Well, even before the book was published in 2005 Johnny Depp had bought the rights to the book to be made into a feature length film. At the end of 2006, Depp has also hired D.V. DeVincentis (screenwriter of two films, Grosse Pointe Blank and High Fidelity), as the screenwriter for the film.
You have to wonder, what's holding up this project if this was initiated back in 2006? But the fact of the matter, I could see that this film could be a complete bust of a film if the characters are not written in an interesting and convincing way. But if done correctly there could be something magical on the screen that transcends the original text. It would be easy to see this become a modern Breakfast Club, mixing and matching a group of people who otherwise would never interact on normal conditions (except here they all share the common bond that they want to toss themselves off the top of a building in London).
In addition to strong story telling, casting of these four different characters opens up a world of possibilities.
Now, Johnny Depp is producing, but I don't think there is any way without significant re-writing that Depp could play a part as one of the four main characters. Age wise he might be able to play Martin Sharp, but Martin plays the part of a British morning talk show host.
To cast the part of Martin Sharp, there are endless possibilities, part of me pictures Martin Sharp being played by Michael Sheen (maybe it's the similar names, and maybe it's seeing Sheen play Tony Blair and David Frost). I think Sheen could shine in this role and provide a bit of diversity to his resume. My second choice is Ralph Fiennes, but he may be too sophisticated for this role.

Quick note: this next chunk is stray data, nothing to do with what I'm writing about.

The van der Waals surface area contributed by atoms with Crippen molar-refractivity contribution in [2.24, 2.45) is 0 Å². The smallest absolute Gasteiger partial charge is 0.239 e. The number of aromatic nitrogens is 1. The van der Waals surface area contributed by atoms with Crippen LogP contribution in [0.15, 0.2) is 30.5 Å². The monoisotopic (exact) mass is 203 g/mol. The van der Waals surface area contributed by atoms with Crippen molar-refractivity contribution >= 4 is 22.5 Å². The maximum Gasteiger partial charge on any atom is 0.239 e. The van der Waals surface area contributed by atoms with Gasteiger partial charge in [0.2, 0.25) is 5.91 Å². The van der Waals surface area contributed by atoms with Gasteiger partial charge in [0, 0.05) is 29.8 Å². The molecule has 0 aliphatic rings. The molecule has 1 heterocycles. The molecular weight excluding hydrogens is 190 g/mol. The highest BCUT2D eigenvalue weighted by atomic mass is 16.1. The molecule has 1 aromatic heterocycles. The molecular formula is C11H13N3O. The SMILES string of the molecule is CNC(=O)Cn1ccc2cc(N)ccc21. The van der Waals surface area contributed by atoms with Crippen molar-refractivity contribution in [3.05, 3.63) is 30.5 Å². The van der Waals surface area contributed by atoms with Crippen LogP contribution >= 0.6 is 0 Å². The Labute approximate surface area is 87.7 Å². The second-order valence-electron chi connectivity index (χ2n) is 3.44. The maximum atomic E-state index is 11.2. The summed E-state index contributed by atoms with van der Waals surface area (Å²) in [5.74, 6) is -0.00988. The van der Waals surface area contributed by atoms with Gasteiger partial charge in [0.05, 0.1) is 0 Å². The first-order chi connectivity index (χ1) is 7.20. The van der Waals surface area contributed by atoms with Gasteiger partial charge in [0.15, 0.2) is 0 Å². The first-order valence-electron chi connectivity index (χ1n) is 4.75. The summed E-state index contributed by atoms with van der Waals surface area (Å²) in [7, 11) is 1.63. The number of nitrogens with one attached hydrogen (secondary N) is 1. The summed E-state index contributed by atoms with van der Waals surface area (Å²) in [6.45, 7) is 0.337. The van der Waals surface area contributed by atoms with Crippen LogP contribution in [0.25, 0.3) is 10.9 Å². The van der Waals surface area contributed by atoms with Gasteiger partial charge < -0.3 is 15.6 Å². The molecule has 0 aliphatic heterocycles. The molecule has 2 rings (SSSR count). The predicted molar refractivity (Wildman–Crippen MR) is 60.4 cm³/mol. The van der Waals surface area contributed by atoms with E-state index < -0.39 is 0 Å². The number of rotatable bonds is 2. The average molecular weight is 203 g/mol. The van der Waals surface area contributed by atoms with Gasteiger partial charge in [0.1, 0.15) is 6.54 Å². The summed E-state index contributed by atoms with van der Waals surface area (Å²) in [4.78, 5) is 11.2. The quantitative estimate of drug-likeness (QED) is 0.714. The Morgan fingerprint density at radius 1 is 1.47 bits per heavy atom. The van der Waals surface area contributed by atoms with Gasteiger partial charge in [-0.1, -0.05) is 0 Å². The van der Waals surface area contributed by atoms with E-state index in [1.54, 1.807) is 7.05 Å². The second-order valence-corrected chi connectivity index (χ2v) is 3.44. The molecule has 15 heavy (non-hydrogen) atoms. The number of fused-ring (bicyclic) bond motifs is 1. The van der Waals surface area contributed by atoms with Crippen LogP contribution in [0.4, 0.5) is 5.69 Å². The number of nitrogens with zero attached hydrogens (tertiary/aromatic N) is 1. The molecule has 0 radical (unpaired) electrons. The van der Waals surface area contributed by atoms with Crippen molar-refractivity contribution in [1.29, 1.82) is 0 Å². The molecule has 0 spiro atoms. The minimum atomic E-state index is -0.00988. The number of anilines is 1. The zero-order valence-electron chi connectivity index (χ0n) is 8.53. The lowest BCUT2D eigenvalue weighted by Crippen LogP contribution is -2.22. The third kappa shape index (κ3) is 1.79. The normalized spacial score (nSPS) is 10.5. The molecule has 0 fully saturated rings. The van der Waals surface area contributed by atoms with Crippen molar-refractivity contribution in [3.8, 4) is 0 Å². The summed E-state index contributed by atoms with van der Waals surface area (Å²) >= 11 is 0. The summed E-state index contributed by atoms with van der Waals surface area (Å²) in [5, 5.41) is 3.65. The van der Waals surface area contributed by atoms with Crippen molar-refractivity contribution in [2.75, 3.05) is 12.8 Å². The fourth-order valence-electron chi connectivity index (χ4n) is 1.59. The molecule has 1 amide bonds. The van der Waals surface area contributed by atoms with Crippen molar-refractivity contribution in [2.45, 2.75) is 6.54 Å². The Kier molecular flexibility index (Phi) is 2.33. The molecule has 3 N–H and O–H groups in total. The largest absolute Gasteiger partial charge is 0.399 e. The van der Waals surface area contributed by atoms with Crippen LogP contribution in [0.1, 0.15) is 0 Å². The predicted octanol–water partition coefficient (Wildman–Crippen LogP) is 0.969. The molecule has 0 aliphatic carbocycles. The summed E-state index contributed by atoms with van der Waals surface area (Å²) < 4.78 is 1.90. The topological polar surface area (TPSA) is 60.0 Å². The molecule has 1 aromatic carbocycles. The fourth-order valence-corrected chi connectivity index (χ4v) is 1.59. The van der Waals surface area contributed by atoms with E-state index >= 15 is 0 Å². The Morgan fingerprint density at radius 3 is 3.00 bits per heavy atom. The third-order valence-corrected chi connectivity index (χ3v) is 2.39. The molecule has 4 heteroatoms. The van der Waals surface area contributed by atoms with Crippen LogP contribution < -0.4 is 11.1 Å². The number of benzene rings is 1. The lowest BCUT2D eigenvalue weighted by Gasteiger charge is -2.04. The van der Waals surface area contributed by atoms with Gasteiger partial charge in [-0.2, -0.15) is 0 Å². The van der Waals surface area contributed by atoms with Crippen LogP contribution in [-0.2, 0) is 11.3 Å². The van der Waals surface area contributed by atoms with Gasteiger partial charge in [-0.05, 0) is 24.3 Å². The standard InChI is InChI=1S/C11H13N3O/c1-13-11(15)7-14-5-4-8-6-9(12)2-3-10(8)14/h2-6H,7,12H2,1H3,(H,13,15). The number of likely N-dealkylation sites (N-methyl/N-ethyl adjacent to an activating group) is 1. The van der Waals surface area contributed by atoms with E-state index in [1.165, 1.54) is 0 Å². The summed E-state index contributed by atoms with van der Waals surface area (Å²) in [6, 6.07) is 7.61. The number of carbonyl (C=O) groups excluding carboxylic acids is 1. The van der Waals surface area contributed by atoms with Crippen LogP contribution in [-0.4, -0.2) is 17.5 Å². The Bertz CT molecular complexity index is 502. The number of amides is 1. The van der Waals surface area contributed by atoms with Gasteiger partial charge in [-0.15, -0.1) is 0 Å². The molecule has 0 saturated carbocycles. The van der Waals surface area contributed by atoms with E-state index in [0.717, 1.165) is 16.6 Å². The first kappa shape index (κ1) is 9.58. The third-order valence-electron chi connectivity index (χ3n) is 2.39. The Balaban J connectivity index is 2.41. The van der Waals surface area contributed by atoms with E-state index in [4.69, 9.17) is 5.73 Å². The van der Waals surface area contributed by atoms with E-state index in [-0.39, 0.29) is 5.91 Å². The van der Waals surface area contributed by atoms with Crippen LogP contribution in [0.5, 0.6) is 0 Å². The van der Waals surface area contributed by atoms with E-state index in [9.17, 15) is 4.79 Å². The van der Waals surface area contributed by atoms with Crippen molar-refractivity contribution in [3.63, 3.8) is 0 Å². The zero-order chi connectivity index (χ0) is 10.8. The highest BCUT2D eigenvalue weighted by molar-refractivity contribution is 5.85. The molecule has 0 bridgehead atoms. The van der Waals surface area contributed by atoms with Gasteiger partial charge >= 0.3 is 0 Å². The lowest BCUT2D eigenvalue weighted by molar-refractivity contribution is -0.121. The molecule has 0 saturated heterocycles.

The other character who thinks has a wide range of possibilities is the casting of the homely 51 year old mother of a disabled child named Maureen. Reading the book there is one person that I practically pictured as Maureen, and that is Imelda Staunton. Staunton seems to have the age, stature, and mastery of the subtle performance that would be important for this role. I picture her Vera Drake character brought to modern London.
There's also Jess, the crazy 18 year old her own baggage and impulsive nature, foul mouth, and straight-forward honesty. Depending on when (if) this film actually happens might change the eligibility of the character, but if I had to chose someone know I'd be interested in seeing what Evan Rachel Wood could do, particularly at playing British. I have a feeling she can bring the sassy, crazed, emotional, character that Jess brings, with finesse not as a comedic performance. Over the top takes skill.
Finally there is JJ, an American who's stuck in London delivering pizza's after a breakup with his British girlfriend and the break-up of his rock band. There's a variety of young American actors who I'm sure could fit the bill, but here's where I would want the casting director to also consider pulling from an American Idol finalist who didn't make the final cut. This role seems like the perfect role to find a young charismatic want-to-be rock star from American Idol and transition them into this role.
We'll see if A Long Way Down, like other Hornby books, get a finalized big screen treatment, but Johnny Depp, if you need some casting advise, please see above and let me know how it works out for you.